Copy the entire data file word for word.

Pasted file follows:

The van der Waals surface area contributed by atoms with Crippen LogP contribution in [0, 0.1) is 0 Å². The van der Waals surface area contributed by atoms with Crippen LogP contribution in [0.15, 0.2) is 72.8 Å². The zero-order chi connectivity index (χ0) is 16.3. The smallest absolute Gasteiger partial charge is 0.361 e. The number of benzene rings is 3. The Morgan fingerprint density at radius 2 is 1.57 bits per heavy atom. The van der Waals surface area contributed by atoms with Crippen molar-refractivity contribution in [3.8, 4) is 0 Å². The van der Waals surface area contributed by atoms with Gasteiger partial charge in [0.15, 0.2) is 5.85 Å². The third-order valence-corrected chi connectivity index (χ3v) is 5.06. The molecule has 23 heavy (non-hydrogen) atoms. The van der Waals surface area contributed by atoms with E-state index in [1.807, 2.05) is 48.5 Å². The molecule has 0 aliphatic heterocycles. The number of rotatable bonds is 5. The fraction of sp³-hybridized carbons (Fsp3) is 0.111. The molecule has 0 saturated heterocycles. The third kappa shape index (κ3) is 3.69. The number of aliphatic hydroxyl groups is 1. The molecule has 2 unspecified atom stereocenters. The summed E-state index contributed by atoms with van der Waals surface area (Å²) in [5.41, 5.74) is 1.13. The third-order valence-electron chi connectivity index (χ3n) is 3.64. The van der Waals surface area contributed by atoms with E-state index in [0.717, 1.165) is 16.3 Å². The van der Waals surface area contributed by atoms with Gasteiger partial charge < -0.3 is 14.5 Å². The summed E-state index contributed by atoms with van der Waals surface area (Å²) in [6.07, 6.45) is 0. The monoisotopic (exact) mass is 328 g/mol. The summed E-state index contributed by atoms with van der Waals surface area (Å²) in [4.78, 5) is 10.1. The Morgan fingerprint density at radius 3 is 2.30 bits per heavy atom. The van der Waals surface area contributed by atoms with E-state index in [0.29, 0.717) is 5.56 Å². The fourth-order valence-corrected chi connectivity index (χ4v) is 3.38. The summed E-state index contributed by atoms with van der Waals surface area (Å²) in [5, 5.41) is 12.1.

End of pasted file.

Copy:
The van der Waals surface area contributed by atoms with Crippen LogP contribution in [0, 0.1) is 0 Å². The van der Waals surface area contributed by atoms with Crippen LogP contribution in [0.15, 0.2) is 72.8 Å². The zero-order chi connectivity index (χ0) is 16.3. The smallest absolute Gasteiger partial charge is 0.361 e. The number of benzene rings is 3. The Morgan fingerprint density at radius 2 is 1.57 bits per heavy atom. The van der Waals surface area contributed by atoms with Crippen molar-refractivity contribution in [3.8, 4) is 0 Å². The van der Waals surface area contributed by atoms with Gasteiger partial charge in [0.15, 0.2) is 5.85 Å². The third-order valence-corrected chi connectivity index (χ3v) is 5.06. The molecule has 23 heavy (non-hydrogen) atoms. The van der Waals surface area contributed by atoms with E-state index in [1.807, 2.05) is 48.5 Å². The molecule has 0 aliphatic heterocycles. The number of rotatable bonds is 5. The fraction of sp³-hybridized carbons (Fsp3) is 0.111. The molecule has 0 saturated heterocycles. The third kappa shape index (κ3) is 3.69. The number of aliphatic hydroxyl groups is 1. The molecule has 2 unspecified atom stereocenters. The summed E-state index contributed by atoms with van der Waals surface area (Å²) in [5.41, 5.74) is 1.13. The third-order valence-electron chi connectivity index (χ3n) is 3.64. The van der Waals surface area contributed by atoms with E-state index in [0.717, 1.165) is 16.3 Å². The van der Waals surface area contributed by atoms with Gasteiger partial charge < -0.3 is 14.5 Å². The summed E-state index contributed by atoms with van der Waals surface area (Å²) in [6.07, 6.45) is 0. The monoisotopic (exact) mass is 328 g/mol. The summed E-state index contributed by atoms with van der Waals surface area (Å²) in [4.78, 5) is 10.1. The Morgan fingerprint density at radius 3 is 2.30 bits per heavy atom. The van der Waals surface area contributed by atoms with E-state index in [0.29, 0.717) is 5.56 Å². The fourth-order valence-corrected chi connectivity index (χ4v) is 3.38. The summed E-state index contributed by atoms with van der Waals surface area (Å²) in [5, 5.41) is 12.1.